Politecnico di Torino
Politecnico di Torino
Politecnico di Torino
Academic Year 2016/17
Operating systems
1st degree and Bachelor-level of the Bologna process in Computer Engineering - Torino
Teacher Status SSD Les Ex Lab Tut Years teaching
Quer Stefano ORARIO RICEVIMENTO AC ING-INF/05 30 10 20 0 10
Sterpone Luca ORARIO RICEVIMENTO O2 ING-INF/05 42 0 18 0 7
SSD CFU Activities Area context
ING-INF/05 6 B - Caratterizzanti Ingegneria informatica
Subject fundamentals
Mandatory course in the Bachelor Degree curricula in Computer Engineering, the class is held at the first semester of the third year. The main targets of the class are to present the basic elements of the operating systems architecture and to introduce the basic concepts and methodologies of concurrent programming. The course also illustrates how to manage an operating system by means of shell commands, filters, and shell scripts.
Expected learning outcomes
Classification of modern operating systems.
Main operating system functionalities.
Administration of UNIX/Linux systems by means of commands, shells, filters, scripts and scripting languages.
The architecture of an operating systems considered as a resource manager.
Process and threads manipulation, i.e., the ability to create, synchronize, terminate processes and threads.
Use of concurrent programming to solve simple problems.
Classical synchronization problems.
Prerequisites / Assumed knowledge
Knowledge of the language C syntax.
Good programming skill in C language and the ability to solve problem by writing programs.
Knowledge of computer system architecture: in particular on the processor and memory organization an data type and structures.
Knowledge of the interrupt mechanism.
Basic on an assembler language.
Operating system architecture (3.0h)
o Operating system classification.
o Structure of an operating system, managed resources and modules.
o Possible organizations of the operating system kernel.
The Linux operating system (6.0h)
o User commands.
o System commands.
The advanced Linux operating system (5.5h)
o Shell.
o Script languages.
The file system (3.0h).
Processes (11.0h)
o Introduction to processes and concurrent programming.
o Advanced process control.
o Signals.
o Inter-process communication.
Threads (4.5h)
o Main concepts.
o Differences from processes.
o The PThread library.
Processes and thread synchronization (6.0h)
o Software and hardware solutions to synchronization.
o Semaphore variables and primitives.
o Classical synchronization problems (producer and consumer, readers and writers, philosophers, etc.).
The AWK language (3.0h).
CPU scheduling (1.5h).
Deadlock (1.5h).
Delivery modes
The course can be divided into theory lectures, practice lessons and laboratories. There is no formal distinction between theory and practice as almost all course topics involve theory and practice aspects developed during the classroom lessons by the teacher.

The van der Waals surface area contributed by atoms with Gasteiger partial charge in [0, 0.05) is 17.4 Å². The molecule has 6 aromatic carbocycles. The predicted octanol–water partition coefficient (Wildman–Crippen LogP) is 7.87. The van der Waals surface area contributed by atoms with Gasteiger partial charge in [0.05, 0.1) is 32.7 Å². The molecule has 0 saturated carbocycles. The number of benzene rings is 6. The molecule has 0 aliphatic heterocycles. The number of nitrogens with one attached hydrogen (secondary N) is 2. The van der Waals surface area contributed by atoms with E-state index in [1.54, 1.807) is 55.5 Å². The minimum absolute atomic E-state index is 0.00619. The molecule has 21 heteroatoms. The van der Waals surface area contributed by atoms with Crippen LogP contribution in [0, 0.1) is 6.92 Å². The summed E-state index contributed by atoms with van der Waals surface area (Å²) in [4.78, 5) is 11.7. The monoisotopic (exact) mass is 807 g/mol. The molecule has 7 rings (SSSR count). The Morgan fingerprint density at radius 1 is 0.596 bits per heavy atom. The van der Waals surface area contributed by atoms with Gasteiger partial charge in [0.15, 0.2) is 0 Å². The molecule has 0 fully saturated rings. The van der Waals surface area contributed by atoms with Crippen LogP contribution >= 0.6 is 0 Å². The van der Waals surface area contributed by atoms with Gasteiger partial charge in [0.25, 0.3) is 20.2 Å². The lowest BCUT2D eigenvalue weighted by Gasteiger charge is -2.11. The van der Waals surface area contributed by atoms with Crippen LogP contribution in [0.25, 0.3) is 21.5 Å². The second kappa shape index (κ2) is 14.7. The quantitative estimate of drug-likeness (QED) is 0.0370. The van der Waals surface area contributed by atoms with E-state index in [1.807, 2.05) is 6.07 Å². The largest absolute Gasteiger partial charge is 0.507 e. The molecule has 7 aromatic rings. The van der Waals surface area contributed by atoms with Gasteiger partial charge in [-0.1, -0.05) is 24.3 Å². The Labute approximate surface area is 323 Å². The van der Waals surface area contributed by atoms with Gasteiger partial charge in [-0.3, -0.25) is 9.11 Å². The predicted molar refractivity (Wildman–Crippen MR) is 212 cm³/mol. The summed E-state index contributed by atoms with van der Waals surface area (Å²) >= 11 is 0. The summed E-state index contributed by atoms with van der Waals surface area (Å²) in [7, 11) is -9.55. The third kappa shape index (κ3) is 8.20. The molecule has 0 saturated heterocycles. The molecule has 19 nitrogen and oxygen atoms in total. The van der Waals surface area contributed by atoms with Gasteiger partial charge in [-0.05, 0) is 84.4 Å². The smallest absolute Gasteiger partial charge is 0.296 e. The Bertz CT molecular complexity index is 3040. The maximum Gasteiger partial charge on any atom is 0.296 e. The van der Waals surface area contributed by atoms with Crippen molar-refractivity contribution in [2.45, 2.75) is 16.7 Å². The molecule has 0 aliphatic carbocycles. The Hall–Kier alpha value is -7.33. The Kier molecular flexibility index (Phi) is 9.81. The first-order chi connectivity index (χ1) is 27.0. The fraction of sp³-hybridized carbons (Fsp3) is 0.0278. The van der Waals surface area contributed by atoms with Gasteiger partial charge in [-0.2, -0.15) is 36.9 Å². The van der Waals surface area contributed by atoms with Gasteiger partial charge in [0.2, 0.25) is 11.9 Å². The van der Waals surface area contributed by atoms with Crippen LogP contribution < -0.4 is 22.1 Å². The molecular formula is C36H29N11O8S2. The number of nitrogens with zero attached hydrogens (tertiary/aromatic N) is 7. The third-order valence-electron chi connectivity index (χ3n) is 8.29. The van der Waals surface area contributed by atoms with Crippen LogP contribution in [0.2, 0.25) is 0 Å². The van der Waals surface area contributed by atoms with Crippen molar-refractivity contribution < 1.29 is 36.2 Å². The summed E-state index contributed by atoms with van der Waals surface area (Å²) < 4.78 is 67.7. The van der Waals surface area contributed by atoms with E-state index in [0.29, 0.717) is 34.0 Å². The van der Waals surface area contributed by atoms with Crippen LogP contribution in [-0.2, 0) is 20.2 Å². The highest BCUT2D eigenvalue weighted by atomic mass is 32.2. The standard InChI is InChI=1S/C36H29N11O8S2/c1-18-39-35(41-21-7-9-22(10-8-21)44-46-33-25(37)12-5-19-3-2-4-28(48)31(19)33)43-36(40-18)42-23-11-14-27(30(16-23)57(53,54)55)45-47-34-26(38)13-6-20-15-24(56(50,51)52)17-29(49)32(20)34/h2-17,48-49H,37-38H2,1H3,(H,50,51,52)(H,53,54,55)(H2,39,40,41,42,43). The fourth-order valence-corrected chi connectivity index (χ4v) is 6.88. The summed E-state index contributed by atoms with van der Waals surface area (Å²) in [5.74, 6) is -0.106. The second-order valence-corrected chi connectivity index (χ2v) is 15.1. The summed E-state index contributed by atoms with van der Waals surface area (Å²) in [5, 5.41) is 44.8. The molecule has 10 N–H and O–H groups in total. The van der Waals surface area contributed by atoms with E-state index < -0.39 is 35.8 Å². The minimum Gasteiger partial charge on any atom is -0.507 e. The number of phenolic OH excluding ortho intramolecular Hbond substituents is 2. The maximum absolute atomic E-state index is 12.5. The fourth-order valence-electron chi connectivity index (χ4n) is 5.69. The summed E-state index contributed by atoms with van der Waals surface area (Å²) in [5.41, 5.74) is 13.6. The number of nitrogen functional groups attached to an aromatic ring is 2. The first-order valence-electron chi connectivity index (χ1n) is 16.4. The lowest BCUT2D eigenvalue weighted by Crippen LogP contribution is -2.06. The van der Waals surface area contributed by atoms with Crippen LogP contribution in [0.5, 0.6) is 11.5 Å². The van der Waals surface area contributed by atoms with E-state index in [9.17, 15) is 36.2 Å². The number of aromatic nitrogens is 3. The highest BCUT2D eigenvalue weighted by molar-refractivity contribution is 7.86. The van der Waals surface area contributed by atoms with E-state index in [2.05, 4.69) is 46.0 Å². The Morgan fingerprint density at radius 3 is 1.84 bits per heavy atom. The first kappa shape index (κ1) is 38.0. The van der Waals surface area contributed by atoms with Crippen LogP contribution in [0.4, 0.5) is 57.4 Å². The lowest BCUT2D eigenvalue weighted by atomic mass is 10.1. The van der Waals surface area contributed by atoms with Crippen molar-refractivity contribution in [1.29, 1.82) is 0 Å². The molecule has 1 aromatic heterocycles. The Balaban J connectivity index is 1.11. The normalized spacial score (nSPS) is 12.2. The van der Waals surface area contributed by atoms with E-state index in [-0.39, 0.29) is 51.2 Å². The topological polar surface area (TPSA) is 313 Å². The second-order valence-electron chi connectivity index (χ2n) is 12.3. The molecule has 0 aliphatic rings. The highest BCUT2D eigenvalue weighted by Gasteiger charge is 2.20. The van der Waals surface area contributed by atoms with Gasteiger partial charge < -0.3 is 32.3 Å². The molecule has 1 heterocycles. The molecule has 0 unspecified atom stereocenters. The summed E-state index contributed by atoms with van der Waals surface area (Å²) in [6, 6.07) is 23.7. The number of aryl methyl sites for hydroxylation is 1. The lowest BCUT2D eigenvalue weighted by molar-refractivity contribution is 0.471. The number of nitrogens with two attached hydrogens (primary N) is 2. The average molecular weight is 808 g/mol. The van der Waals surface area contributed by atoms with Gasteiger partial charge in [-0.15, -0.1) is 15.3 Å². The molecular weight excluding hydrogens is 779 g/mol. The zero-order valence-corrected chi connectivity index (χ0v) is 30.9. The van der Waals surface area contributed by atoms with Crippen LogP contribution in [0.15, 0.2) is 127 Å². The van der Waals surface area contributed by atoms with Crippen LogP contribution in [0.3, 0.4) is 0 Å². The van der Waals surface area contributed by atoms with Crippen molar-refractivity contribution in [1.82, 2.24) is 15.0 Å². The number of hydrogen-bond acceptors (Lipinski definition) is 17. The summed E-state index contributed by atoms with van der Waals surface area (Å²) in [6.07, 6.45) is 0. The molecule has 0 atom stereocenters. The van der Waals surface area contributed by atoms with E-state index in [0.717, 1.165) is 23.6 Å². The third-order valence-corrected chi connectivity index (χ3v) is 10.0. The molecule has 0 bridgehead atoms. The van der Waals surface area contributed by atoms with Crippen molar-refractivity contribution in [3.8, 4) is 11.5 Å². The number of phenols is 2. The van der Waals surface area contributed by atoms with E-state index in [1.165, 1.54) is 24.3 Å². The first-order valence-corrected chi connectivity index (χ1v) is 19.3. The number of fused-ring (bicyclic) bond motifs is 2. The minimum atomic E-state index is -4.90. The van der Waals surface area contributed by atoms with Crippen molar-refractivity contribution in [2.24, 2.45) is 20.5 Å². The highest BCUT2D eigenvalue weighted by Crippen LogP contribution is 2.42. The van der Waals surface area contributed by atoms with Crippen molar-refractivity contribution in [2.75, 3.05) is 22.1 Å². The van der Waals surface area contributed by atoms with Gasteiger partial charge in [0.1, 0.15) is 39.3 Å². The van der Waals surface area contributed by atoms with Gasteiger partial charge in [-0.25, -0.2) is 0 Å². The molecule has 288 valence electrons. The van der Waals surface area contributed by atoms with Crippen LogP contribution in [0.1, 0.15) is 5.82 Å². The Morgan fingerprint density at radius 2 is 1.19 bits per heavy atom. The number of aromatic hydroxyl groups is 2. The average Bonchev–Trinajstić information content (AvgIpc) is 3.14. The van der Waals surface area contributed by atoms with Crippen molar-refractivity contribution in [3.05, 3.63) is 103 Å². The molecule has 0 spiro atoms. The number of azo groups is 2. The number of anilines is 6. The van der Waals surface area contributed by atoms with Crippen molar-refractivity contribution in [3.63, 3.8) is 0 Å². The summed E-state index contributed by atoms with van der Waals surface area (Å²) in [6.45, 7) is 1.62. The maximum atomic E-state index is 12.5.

Laboratories (about 15 hours overall) allow students to solve typical problems (with complex commands, filters, scripting or C programs on a Linux personal computer) and applying all theory and practice aspects analyzed during the classroom lessons.
Texts, readings, handouts and other learning resources
All lessons' handouts and laboratory exercises (with solutions) are available from the teacher or the course Web site. The World Wide Web is an excellent source of material for selected and specific topics.
The reference texts, covering most, but not all, topics, are the following:
A. Silbershatz, P. Galvin, G. Gagne, "Operating System concepts", John Wiley & Sons, Inc.
A. S. Tanenbaum, H. Bos, "Modern Operating Systems", Pearson.
W. R. Stevens "Advanced programming in the UNIX Environment", Addison-Wesley Publishing Company.
Assessment and grading criteria
The exam includes a written test. The test lasts 100 minutes and includes two parts:
3-4 exercises and/or questions related to topics presented in the lectures.
2-3 exercises and/or questions related to topics developed during the classroom and laboratory practices. Those usually involve concurrent programming, shell commands, script programs, etc.
During the exam it is not possible to use any book or note but the cheat-sheet made available by the teachers on specific topics (shell command, shell script, AWK language).
The written test is evaluated as follows:
Each exercise has a weight equal to 6 points, with a final total mark of 36 (6x6=36)
Both the theory and the practice parts have a threshold equal to about 50% of the corresponding global mark. The exam is passed only if both parts receive a pass grade.
The final mark is equal to the sum of all exercise marks.

Programma definitivo per l'A.A.2016/17

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